The Role of Colonial Artists in the Dispossession and Displacement of the Maliseet, 1790s-1850s

This essay addresses the role of colonial artists in the dispossession and displacement of Maliseet people in
New Brunswick from the 1790s to the early 1850s. It explains that the process of dispossession began in the
1760s when authorities in Nova Scotia granted away over a million and a half acres of Maliseet homeland on the
St. John River. Since most of those lands were not actually settled at the time, the Maliseets were not greatly displaced
until after the close of the American Revolution, when nearly 15,000 Loyalists invaded and settled on the
river, forcing Maliseets off lands that included ancient village sites. Massive lumbering in their hunting territories
and new pressures on fish and game brought severe poverty, disease, and suffering to the Maliseets. While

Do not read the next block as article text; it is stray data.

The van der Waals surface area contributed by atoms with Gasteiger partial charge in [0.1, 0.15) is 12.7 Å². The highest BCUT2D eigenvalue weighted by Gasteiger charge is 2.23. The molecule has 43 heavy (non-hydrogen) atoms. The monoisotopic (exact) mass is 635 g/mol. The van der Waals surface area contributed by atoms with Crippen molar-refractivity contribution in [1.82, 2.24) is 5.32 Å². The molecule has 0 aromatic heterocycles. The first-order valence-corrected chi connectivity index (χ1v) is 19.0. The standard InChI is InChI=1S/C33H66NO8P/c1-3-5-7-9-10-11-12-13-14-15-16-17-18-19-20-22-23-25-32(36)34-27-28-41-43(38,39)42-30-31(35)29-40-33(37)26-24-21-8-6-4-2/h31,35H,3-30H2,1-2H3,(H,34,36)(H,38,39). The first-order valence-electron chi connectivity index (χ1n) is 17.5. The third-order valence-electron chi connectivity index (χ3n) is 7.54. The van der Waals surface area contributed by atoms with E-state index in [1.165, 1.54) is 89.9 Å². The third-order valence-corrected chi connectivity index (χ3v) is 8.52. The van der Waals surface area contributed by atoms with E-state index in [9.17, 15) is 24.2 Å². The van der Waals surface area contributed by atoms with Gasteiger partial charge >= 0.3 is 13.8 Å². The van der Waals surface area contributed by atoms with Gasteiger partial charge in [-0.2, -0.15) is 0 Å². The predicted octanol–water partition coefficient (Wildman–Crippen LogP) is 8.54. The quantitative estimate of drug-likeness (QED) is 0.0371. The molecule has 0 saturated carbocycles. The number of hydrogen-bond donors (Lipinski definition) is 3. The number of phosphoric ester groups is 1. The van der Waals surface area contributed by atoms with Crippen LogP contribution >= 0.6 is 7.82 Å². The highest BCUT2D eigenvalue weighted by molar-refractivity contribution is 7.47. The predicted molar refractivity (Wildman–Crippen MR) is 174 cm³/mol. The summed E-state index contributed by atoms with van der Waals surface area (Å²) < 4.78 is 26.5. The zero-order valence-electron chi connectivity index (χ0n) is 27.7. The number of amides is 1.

early colonial artists did at least provide documentation on Maliseet presence, the artwork tended to present
them as relatively well off and as picturesque curiosities. Petitions and other written records from the era tell a
starkly different story. This essay suggests that artistic misrepresentations of reality may have contributed not
only to ongoing dispossession and displacement, but also to the near-extinction of the Maliseet population in
New Brunswick by the mid-1800s.




Journal of Canadian Studies/Revue d'études canadiennes University of Toronto Press

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